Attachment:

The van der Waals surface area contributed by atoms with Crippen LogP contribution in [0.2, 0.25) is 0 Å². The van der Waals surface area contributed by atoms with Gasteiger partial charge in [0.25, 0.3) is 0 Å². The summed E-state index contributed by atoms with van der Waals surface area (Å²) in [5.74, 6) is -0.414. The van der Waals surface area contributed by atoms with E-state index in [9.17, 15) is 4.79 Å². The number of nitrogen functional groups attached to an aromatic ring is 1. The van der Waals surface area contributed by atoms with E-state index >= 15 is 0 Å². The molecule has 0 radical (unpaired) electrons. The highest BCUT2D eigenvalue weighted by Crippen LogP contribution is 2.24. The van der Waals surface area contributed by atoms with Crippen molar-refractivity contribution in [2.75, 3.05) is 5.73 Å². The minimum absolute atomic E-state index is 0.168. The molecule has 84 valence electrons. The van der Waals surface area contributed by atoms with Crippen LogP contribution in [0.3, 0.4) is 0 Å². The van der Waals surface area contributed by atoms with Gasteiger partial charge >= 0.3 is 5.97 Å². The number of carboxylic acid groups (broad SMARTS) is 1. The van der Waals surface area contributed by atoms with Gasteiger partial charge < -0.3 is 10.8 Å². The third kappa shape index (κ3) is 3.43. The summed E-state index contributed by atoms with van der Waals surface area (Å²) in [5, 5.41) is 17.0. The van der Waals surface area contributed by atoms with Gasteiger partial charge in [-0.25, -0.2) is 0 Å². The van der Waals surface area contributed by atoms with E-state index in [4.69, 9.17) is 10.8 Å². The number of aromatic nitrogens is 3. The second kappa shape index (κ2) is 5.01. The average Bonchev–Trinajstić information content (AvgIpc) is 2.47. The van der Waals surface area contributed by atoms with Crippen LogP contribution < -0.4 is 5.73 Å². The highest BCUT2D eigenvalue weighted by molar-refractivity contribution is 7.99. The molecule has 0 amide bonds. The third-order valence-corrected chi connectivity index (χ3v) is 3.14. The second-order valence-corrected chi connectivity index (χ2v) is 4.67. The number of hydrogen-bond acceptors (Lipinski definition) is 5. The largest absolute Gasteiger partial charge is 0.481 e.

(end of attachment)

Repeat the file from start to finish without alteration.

The van der Waals surface area contributed by atoms with Crippen LogP contribution in [0.2, 0.25) is 0 Å². The van der Waals surface area contributed by atoms with Gasteiger partial charge in [0.25, 0.3) is 0 Å². The summed E-state index contributed by atoms with van der Waals surface area (Å²) in [5.74, 6) is -0.414. The van der Waals surface area contributed by atoms with E-state index in [9.17, 15) is 4.79 Å². The number of nitrogen functional groups attached to an aromatic ring is 1. The van der Waals surface area contributed by atoms with E-state index >= 15 is 0 Å². The molecule has 0 radical (unpaired) electrons. The highest BCUT2D eigenvalue weighted by Crippen LogP contribution is 2.24. The van der Waals surface area contributed by atoms with Crippen molar-refractivity contribution in [2.75, 3.05) is 5.73 Å². The minimum absolute atomic E-state index is 0.168. The molecule has 84 valence electrons. The van der Waals surface area contributed by atoms with Crippen LogP contribution in [0.3, 0.4) is 0 Å². The van der Waals surface area contributed by atoms with Gasteiger partial charge >= 0.3 is 5.97 Å². The number of carboxylic acid groups (broad SMARTS) is 1. The van der Waals surface area contributed by atoms with Gasteiger partial charge < -0.3 is 10.8 Å². The third kappa shape index (κ3) is 3.43. The summed E-state index contributed by atoms with van der Waals surface area (Å²) in [5, 5.41) is 17.0. The van der Waals surface area contributed by atoms with Gasteiger partial charge in [-0.25, -0.2) is 0 Å². The van der Waals surface area contributed by atoms with E-state index in [4.69, 9.17) is 10.8 Å². The number of aromatic nitrogens is 3. The second kappa shape index (κ2) is 5.01. The average Bonchev–Trinajstić information content (AvgIpc) is 2.47. The van der Waals surface area contributed by atoms with Crippen LogP contribution < -0.4 is 5.73 Å². The highest BCUT2D eigenvalue weighted by molar-refractivity contribution is 7.99. The molecule has 0 amide bonds. The third-order valence-corrected chi connectivity index (χ3v) is 3.14. The second-order valence-corrected chi connectivity index (χ2v) is 4.67. The number of hydrogen-bond acceptors (Lipinski definition) is 5. The largest absolute Gasteiger partial charge is 0.481 e.